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copper makes me feel worse, but i don't have Wilson's disease

Discussion in 'Hypersensitivity and Intolerance' started by uni, Apr 15, 2012.

  1. uni


    As the title says, copper supplementation makes me feel worse despite testing that shows I don't have Wilson's disease. My ceruloplasmin and serum copper levels are both on the low side repeatedly. Serum copper is within range, on the low side. Ceruloplasmin was below normal on two tests, and within range (on the low side) on one test.

    My liver function is normal except a slightly elevated ALP, but this is not really significant.

    My 24-urine copper was 18 mcg, which is well within the limits for a normal patient. Wilson's disease patients usually have 24 urinary copper levels of several hundred mcgs.

    I had an MRI done which the neurologist said was OK. I didn't get to thoroughly read the report, but I trust he would have told me if the radiologist saw anything.

    When I take copper, I feel worse - slightly nauseous, increase brain fog, more "out of it".

    My blood tests show that I should benefit from copper supplementation. I'm wondering if there is something to the whole "biounavailable copper" that some alternative med practitioners talk about. I don't know what to do - I don't think I'm going to continue with copper supplementation due to my symptoms, but it doesn't really make sense.
  2. nanonug

    nanonug Senior Member

    Virginia, USA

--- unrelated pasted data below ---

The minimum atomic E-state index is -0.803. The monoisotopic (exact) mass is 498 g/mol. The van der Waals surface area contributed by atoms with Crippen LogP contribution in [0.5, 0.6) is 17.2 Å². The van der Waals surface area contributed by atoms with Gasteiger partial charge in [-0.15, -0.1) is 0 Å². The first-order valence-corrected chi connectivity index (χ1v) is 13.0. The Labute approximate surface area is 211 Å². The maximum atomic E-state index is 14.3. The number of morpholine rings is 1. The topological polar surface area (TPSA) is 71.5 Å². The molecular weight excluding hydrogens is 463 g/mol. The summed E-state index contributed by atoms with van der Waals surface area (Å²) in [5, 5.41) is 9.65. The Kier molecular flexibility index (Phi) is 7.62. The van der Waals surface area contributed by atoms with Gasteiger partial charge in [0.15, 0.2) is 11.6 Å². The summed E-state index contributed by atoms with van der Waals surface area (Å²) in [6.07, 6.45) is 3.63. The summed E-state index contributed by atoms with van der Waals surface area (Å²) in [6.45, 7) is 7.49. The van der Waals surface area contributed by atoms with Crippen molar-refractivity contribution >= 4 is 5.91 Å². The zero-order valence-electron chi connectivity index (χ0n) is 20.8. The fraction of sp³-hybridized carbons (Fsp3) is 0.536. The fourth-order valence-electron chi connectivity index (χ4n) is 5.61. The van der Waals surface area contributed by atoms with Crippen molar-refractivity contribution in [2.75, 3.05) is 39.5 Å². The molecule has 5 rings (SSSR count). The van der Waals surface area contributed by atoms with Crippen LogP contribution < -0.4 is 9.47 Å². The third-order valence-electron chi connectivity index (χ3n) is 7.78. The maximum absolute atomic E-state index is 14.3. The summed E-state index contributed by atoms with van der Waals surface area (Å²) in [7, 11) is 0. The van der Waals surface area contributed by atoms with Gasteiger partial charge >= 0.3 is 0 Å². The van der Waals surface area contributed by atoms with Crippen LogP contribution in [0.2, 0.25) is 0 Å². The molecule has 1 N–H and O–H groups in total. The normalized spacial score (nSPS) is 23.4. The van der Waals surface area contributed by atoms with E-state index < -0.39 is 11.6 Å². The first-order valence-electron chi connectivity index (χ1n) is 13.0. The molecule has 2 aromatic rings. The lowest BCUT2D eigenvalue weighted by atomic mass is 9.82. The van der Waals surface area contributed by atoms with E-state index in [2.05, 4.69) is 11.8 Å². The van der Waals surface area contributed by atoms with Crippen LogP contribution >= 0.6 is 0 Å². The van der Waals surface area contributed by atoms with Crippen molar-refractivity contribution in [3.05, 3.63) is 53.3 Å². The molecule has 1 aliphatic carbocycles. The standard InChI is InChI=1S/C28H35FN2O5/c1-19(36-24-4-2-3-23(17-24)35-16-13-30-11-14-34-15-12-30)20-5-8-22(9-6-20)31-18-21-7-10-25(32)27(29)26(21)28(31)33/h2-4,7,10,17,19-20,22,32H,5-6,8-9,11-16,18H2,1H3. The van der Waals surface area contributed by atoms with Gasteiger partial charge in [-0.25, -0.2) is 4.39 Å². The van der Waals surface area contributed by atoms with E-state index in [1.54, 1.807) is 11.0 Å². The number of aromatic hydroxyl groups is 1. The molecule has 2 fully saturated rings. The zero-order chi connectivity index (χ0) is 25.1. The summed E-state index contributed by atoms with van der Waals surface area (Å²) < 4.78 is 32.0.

Given that copper and zing tend to be in a constant state of friendly competition, maybe you are just deficient in zinc and copper exacerbates the symptoms associated with zinc deficiency? Just a thought.
  3. Gavman

    Gavman Senior Member

    I agree with nanonug. The common zinc deficiency test seems to be white spots on the nails (not the half circle at the bottom but on the nail). But i'd look at the other possible factors, i've had low zinc and dont have white spots on the nails.
  4. richvank

    richvank Senior Member

    Hi, uni.

    If you have had a standard blood metabolic panel, you can look to see if alkaline phosphatase activity is on the low side of the mean of the reference range. If so, that is an indicator of zinc deficiency, because alkaline phosphatase is a zinc-requiring enzyme. The docs usually don't pay attention to low-normal values of this enzyme activity. They are looking for elevated values, as a sign of liver problems.

    Best regards,


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